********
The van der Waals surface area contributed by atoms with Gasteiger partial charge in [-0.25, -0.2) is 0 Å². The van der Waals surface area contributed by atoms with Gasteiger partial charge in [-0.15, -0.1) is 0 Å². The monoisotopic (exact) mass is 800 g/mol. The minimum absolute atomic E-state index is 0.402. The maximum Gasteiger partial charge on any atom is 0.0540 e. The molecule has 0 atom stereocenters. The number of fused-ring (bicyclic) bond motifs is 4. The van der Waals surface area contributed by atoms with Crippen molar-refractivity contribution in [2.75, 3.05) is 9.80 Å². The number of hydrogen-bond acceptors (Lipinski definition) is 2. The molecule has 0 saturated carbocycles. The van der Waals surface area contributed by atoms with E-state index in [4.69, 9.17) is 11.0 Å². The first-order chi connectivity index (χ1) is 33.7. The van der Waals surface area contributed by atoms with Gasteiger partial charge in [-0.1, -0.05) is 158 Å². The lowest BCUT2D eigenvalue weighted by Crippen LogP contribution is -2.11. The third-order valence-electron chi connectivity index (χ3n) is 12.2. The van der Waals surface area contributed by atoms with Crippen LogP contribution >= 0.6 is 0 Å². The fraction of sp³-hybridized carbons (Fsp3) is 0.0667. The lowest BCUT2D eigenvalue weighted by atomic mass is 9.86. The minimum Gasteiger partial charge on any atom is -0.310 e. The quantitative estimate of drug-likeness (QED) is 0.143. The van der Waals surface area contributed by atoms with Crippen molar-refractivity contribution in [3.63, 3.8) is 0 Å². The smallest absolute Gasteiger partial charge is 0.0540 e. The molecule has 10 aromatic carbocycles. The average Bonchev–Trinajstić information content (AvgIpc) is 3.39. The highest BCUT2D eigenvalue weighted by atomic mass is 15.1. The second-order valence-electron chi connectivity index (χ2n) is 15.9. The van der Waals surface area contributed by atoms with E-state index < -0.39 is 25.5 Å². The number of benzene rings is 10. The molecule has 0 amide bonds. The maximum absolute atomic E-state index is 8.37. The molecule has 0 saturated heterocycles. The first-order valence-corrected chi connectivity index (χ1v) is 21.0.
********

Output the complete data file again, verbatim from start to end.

The van der Waals surface area contributed by atoms with Gasteiger partial charge in [-0.25, -0.2) is 0 Å². The van der Waals surface area contributed by atoms with Gasteiger partial charge in [-0.15, -0.1) is 0 Å². The monoisotopic (exact) mass is 800 g/mol. The minimum absolute atomic E-state index is 0.402. The maximum Gasteiger partial charge on any atom is 0.0540 e. The molecule has 0 atom stereocenters. The number of fused-ring (bicyclic) bond motifs is 4. The van der Waals surface area contributed by atoms with Crippen molar-refractivity contribution in [2.75, 3.05) is 9.80 Å². The number of hydrogen-bond acceptors (Lipinski definition) is 2. The molecule has 0 saturated carbocycles. The van der Waals surface area contributed by atoms with E-state index in [4.69, 9.17) is 11.0 Å². The first-order chi connectivity index (χ1) is 33.7. The van der Waals surface area contributed by atoms with Gasteiger partial charge in [-0.1, -0.05) is 158 Å². The lowest BCUT2D eigenvalue weighted by Crippen LogP contribution is -2.11. The third-order valence-electron chi connectivity index (χ3n) is 12.2. The van der Waals surface area contributed by atoms with Crippen LogP contribution >= 0.6 is 0 Å². The fraction of sp³-hybridized carbons (Fsp3) is 0.0667. The lowest BCUT2D eigenvalue weighted by atomic mass is 9.86. The minimum Gasteiger partial charge on any atom is -0.310 e. The quantitative estimate of drug-likeness (QED) is 0.143. The van der Waals surface area contributed by atoms with Crippen molar-refractivity contribution in [3.63, 3.8) is 0 Å². The smallest absolute Gasteiger partial charge is 0.0540 e. The molecule has 10 aromatic carbocycles. The average Bonchev–Trinajstić information content (AvgIpc) is 3.39. The highest BCUT2D eigenvalue weighted by atomic mass is 15.1. The second-order valence-electron chi connectivity index (χ2n) is 15.9. The van der Waals surface area contributed by atoms with E-state index < -0.39 is 25.5 Å². The number of benzene rings is 10. The molecule has 0 amide bonds. The maximum absolute atomic E-state index is 8.37. The molecule has 0 saturated heterocycles. The first-order valence-corrected chi connectivity index (χ1v) is 21.0.